Daily Readings for Wednesday, November 09, 2022



Nektarius the Wonderworker, Metropolitan of Pentapolis, Onesiphorus and Porphyrius of Ephesus, Matrona, Abbess of Constantinople, Theoktisti of the Isle of Lesbos, Symeon the Translator


Brethren, walk as children of light (for the fruit of light is found in all that is good and right and true), and try to learn what is pleasing to the Lord. Take no part in the unfruitful works of darkness, but instead expose them. For it is a shame even to speak of the things that they do in secret; but when anything is exposed by the light it becomes visible, for anything that becomes visible is light. Therefore it is said, “Awake, O sleeper, and arise from the dead, and Christ shall give you light.” Look carefully then how you walk, not as unwise men but as wise, making the most of the time, because the days are evil. Therefore do not be foolish, but understand what the will of the Lord is. And do not get drunk with wine, for that is debauchery; but be filled with the Spirit, addressing one another in psalms and hymns and spiritual songs, singing and making melody to the Lord with all your heart.

MATTHEW 4:25, 5:1-12

At that time, great crowds followed Jesus from Galilee and the Decapolis and Jerusalem and Judea and from beyond the Jordan. Seeing the crowds, he went up on the mountain, and when he sat down his disciples came to him. And he opened his mouth and taught them, saying: "Blessed are the poor in spirit, for theirs is the kingdom of heaven. Blessed are those who mourn, for they shall be comforted. Blessed are the meek, for they shall inherit the earth. Blessed are those who hunger and thirst for righteousness, for they shall be satisfied. Blessed are the merciful, for they shall obtain mercy. Blessed are the pure in heart, for they shall see God. Blessed are the peacemakers, for they shall be called sons of God. Blessed are those who are persecuted for righteousness' sake, for theirs is the kingdom of heaven. Blessed are you when men revile you and persecute you and utter all kinds of evil against you falsely on my account. Rejoice and be glad, for your reward is great in heaven.

Martyrs Onesiphorus and Porphyrius of Ephesus

The Holy Martyrs Onesiphorus and Porphyrius of Ephesus suffered during the persecution against Christians by the emperor Diocletian (284-305). They beat them and burned them. After this, they tied the saints to wild horses, which dragged them over the stones, after which the Martyrs Onesiphorus and Porphyrius died. Believers gathered the remains of the saints and reverently buried them.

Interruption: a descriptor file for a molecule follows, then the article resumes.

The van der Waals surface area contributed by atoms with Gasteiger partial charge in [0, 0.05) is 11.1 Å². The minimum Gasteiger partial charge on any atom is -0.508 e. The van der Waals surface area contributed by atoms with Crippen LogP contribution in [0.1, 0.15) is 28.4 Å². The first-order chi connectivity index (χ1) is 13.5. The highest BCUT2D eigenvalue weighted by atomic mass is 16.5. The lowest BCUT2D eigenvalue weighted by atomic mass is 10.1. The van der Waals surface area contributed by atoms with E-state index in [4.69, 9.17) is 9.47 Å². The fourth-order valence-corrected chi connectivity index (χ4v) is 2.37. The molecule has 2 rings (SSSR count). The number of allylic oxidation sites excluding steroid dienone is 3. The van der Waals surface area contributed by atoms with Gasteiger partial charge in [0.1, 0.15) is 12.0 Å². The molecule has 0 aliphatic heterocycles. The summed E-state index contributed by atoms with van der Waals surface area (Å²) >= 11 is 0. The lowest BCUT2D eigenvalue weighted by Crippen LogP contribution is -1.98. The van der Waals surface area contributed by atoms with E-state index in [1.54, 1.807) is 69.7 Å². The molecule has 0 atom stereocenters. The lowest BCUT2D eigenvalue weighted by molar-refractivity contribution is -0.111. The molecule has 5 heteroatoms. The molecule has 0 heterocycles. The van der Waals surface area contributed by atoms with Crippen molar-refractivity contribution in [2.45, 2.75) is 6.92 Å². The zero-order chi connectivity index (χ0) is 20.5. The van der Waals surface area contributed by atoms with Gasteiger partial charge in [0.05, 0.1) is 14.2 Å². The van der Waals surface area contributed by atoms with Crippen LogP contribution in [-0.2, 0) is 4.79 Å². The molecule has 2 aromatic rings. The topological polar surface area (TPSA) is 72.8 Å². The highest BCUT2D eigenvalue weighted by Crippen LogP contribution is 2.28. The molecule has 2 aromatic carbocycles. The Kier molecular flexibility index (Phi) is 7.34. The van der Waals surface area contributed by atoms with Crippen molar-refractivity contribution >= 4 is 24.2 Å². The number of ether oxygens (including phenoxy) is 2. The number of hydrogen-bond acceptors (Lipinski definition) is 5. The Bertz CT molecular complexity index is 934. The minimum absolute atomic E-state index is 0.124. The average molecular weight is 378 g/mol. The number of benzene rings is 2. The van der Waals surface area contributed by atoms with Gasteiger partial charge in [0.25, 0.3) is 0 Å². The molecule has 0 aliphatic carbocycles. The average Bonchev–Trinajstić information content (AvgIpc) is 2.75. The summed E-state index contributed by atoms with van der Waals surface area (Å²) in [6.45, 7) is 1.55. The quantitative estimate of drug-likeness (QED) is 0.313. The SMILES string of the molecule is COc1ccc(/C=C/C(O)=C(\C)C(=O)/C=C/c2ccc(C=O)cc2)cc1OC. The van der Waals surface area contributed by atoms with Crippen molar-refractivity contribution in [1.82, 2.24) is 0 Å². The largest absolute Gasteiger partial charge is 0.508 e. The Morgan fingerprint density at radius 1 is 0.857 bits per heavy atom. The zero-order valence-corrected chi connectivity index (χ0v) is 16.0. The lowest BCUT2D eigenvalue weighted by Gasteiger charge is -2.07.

Venerable Matrona, Abbess of Constantinople

Saint Matrona, Abbess of Constantinople was born in the city of Perge Pamphylia (Asia Minor) in the fifth century. They gave her in marriage to a wealthy man named Dometian. When her daughter Theodota was born, they resettled in Constantinople. The twenty-five-year-old Matrona loved to walk to the temple of God. She spent entire days there, ardently praying to the Lord and weeping for her sins.

At the church the saint met two pious Eldresses, Eugenia and Susanna, who from their youth lived there in asceticism, work and prayer. Matrona began to imitate the God-pleasing life of an ascetic, humbling her flesh by abstinence and fasting, for which she had to endure criticism by her husband.

Her soul yearned for a full renunciation of the world. After long hesitation, Saint Matrona decided to leave her family and entreated the Lord to reveal whether her intent was pleasing to Him. The Lord heard the prayer of His servant. Once, during a light sleep, she had a dream that she had fled from her husband, who was in pursuit of her. The saint concealed herself in a crowd of monks approaching her, and her husband did not notice her. Matrona accepted this dream as a divine directive to enter a men’s monastery, where her husband would not think to look for her.

She gave her fifteen-year-old daughter to be raised by the Eldress Susanna, and having cut her own hair and disguised herself in men’s attire, she went to the monastery of Saint Bassion (October 10). There the Nun Matrona passed herself off as the eunuch Babylos and was accepted as one of the brethren. Apprehensive lest the monks learn that she was a woman, the saint passed her time in constant quietude and much work. The brethren marveled at the great virtue of Babylos.

One time the saint was working in the monastery vineyard with the other monks. The novice monk Barnabas noted that her ear-lobe was pierced and asked about it. “It is necessary, brother, to till the soil and not watch other people, which is not proper for a monk,” answered the saint.

After a certain while it was revealed in a dream to Saint Bassion, the igumen of the monastery, that the eunuch Babylos was a woman. It was also revealed to Acacius, igumen of the nearby Abraham monastery. Saint Bassion summoned Saint Matrona and asked in a threatening voice why she had entered the monastery: to corrupt the monks, or to shame the monastery.

With tears the saint told the igumen about all her past life, about her husband, hostile to her efforts and prayers, and about the vision directing her to go to the men’s monastery. Convinced that her intent was pure and chaste, Saint Bassion sent Saint Matrona to a women’s monastery in the city of Emesa. In this monastery the saint dwelt for many years, inspiring the sisters by her high monastic achievement. When the Abbess died, by the unanimous wish of the nuns the Nun Matrona became head of the convent.

The fame of her virtuous activities, and miraculous gift of healing, which she acquired from the Lord, spread far beyond the walls of the monastery. Dometian also heard about the deeds of the nun. When Saint Matrona learned that her husband was coming to the monastery and wanted to see her, she secretly went off to Jerusalem, and then to Mount Sinai, and from there to Beirut, where she settled in an abandoned pagan temple. The local inhabitants learned of her seclusion, and began to come to her. The holy ascetic turned many from their pagan impiety and converted them to Christ.